The engineer and inventor was born in 1929 in Kentucky and studied electrical engineering at university before joining the US Navy.
He built the first mouse in 1963, using an idea put forward by his colleague Doug Engelbart while the pair were working on early computing.
It would only become commonplace two decades later, when personal home computers became popular.
Mr English's death was confirmed to US media outlets by his wife.
A brown box
Bill English became the first person to use a mouse when he built the prototype at Mr Engelbart's research project at the Stanford Research Institute.
The idea was Mr Engelbart's, which he described as only being "brief notes" - but the creation was down to Bill English.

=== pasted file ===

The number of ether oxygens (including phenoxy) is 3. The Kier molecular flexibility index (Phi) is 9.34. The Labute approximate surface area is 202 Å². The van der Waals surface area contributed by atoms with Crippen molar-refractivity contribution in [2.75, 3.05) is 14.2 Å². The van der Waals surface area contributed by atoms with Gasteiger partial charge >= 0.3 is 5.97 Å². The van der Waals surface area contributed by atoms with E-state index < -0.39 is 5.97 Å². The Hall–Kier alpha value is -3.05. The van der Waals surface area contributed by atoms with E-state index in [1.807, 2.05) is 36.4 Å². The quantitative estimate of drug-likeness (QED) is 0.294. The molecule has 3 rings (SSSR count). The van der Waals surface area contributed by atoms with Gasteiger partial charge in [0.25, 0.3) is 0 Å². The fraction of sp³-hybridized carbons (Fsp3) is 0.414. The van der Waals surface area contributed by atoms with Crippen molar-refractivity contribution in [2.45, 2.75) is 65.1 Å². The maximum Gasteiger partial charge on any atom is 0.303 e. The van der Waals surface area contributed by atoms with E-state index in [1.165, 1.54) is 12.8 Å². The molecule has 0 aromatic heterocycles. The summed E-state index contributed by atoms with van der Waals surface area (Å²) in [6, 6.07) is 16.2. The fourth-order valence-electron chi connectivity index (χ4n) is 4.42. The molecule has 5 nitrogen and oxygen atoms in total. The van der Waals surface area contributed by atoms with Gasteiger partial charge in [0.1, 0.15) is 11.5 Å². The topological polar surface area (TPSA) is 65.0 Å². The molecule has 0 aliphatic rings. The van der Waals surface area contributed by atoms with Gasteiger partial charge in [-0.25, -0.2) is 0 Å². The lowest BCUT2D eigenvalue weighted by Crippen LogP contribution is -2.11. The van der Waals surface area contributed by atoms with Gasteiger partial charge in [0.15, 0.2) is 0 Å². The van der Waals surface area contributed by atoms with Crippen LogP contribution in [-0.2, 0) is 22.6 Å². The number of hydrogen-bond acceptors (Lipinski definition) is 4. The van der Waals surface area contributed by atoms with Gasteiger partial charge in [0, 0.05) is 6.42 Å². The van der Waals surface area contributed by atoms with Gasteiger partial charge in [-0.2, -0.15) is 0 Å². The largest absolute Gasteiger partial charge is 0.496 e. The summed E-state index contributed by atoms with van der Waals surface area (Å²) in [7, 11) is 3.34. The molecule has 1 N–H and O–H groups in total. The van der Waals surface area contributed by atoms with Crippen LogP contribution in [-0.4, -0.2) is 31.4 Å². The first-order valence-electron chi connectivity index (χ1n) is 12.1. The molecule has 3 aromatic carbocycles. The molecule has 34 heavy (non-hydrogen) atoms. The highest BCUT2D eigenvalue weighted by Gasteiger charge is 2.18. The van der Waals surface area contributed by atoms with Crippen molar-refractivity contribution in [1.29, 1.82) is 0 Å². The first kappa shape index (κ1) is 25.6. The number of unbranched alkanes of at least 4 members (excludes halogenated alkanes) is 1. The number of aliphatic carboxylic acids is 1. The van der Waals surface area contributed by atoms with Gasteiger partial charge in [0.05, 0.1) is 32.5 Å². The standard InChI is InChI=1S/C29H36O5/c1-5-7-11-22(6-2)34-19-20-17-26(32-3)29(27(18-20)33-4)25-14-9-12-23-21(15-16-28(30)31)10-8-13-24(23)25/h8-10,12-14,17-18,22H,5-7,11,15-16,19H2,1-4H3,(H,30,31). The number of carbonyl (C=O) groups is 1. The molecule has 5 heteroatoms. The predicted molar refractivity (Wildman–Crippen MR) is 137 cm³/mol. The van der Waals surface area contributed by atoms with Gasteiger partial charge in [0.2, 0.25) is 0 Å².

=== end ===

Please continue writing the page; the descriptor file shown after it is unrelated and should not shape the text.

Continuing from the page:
His first version was a wooden block with a single button - and underneath, two rolling wheels at 90-degree angles that would record vertical and sideways movement.
"We were working on text editing - the goal was a device that would be able to select characters and words," Mr English told the Computer History Museum in 1999.
In an experiment, the pair asked users to try out the mouse alongside other pointing devices such as a light pen or joystick - and found that the mouse was the clear favourite. They wrote a paper, which was largely ignored for years.
At their 1968 demonstration, the mouse was shown off publicly for the first time - along with video conferencing, word processing, and a form of links similar to what we use on the internet today.